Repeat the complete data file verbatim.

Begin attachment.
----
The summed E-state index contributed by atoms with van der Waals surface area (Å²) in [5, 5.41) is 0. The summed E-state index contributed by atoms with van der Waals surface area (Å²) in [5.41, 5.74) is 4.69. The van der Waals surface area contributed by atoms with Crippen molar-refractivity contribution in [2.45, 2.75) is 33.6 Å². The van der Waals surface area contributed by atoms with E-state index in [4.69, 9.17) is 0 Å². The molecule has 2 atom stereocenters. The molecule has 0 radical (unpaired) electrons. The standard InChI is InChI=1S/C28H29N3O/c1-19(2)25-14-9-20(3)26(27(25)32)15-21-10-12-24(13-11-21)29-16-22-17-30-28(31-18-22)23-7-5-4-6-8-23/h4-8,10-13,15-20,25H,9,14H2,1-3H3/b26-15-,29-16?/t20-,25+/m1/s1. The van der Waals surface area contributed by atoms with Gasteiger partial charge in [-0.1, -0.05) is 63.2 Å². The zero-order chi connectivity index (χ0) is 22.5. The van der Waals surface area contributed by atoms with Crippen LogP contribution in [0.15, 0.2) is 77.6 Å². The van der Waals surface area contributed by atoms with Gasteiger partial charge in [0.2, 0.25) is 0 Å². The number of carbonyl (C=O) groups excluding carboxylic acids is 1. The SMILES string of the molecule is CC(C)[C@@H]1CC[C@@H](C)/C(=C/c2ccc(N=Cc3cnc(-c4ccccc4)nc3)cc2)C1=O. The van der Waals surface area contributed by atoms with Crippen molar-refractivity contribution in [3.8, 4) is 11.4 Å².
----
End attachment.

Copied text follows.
The summed E-state index contributed by atoms with van der Waals surface area (Å²) in [5, 5.41) is 0. The summed E-state index contributed by atoms with van der Waals surface area (Å²) in [5.41, 5.74) is 4.69. The van der Waals surface area contributed by atoms with Crippen molar-refractivity contribution in [2.45, 2.75) is 33.6 Å². The van der Waals surface area contributed by atoms with E-state index in [4.69, 9.17) is 0 Å². The molecule has 2 atom stereocenters. The molecule has 0 radical (unpaired) electrons. The standard InChI is InChI=1S/C28H29N3O/c1-19(2)25-14-9-20(3)26(27(25)32)15-21-10-12-24(13-11-21)29-16-22-17-30-28(31-18-22)23-7-5-4-6-8-23/h4-8,10-13,15-20,25H,9,14H2,1-3H3/b26-15-,29-16?/t20-,25+/m1/s1. The van der Waals surface area contributed by atoms with Gasteiger partial charge in [-0.1, -0.05) is 63.2 Å². The zero-order chi connectivity index (χ0) is 22.5. The van der Waals surface area contributed by atoms with Crippen LogP contribution in [0.15, 0.2) is 77.6 Å². The van der Waals surface area contributed by atoms with Gasteiger partial charge in [0.2, 0.25) is 0 Å². The number of carbonyl (C=O) groups excluding carboxylic acids is 1. The SMILES string of the molecule is CC(C)[C@@H]1CC[C@@H](C)/C(=C/c2ccc(N=Cc3cnc(-c4ccccc4)nc3)cc2)C1=O. The van der Waals surface area contributed by atoms with Crippen molar-refractivity contribution in [3.8, 4) is 11.4 Å².